With a new era of Washington football on the horizon, the organization would like the leave many of the struggles over the past 25-plus years -- both on and off the field -- in the rearview mirror. Moss believes that until the team puts a winning product on the field, it will be hard for many to view the organization differently from what's been the case the past few decades.
"Moving forward, [we need to put] guys in the right place [that are] going to go out there and get the right players in-house and develop these guys to be the potential Joe Theismanns, Gary Clarks or whoever it is, to have a chance to win the Super Bowl," Moss said. "That's when we're going to start seeing some success. But until we do that, we're going to keep hearing 'it seems like it's the old Redskins' [referring to] my era Redskins when we had so many guys in-house but we didn't go out there and put a winning product out on a consistent basis."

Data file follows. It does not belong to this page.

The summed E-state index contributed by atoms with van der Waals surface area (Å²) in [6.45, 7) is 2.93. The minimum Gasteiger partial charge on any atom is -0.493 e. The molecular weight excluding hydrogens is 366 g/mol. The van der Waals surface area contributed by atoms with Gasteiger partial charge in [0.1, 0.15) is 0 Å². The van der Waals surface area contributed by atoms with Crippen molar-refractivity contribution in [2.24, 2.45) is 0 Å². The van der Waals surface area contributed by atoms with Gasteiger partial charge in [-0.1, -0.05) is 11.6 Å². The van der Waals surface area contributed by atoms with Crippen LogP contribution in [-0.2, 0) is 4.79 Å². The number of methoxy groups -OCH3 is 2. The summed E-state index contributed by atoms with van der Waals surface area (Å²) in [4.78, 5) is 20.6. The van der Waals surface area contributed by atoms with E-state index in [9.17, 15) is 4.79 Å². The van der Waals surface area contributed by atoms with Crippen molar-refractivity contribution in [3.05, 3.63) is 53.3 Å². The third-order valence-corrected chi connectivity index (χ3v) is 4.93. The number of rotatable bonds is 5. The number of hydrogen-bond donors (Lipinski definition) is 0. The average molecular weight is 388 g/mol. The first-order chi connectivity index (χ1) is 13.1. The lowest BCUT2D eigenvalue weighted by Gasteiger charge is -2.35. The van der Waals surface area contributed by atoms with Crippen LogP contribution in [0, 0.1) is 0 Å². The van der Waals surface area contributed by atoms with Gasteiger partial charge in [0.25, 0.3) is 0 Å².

Theismann, who led Washington to a Super Bowl victory in 1982, has experienced first-hand what it's like to be part of a successful football team in the nation's capital. He agrees with Moss that if the product on the field improves, fans will support the team regardless of what the new name ends up being.
"There'll also be people that will say, 'You know what? It's time. This is what we're going to be. Let's get behind it.' There are people who are loyal fans of Washington football who are going to be fans of Washington football, irrespective of what we're called," Theismann said. "Those are the fans that are going to say, you know, 'let's not knock it until we see what it looks like.' A lot of people haven't shown up lately over the last couple of years because they're dissatisfied with the product. You make the product, you build it, they will come. I still believe that."
Throughout the past year and a half, there has been momentum at times that Washington's temporary name as the 'Football Team' could stick permanently. Of course, that has now been ruled out, with Washington set to have its grand name reveal on Feb. 2.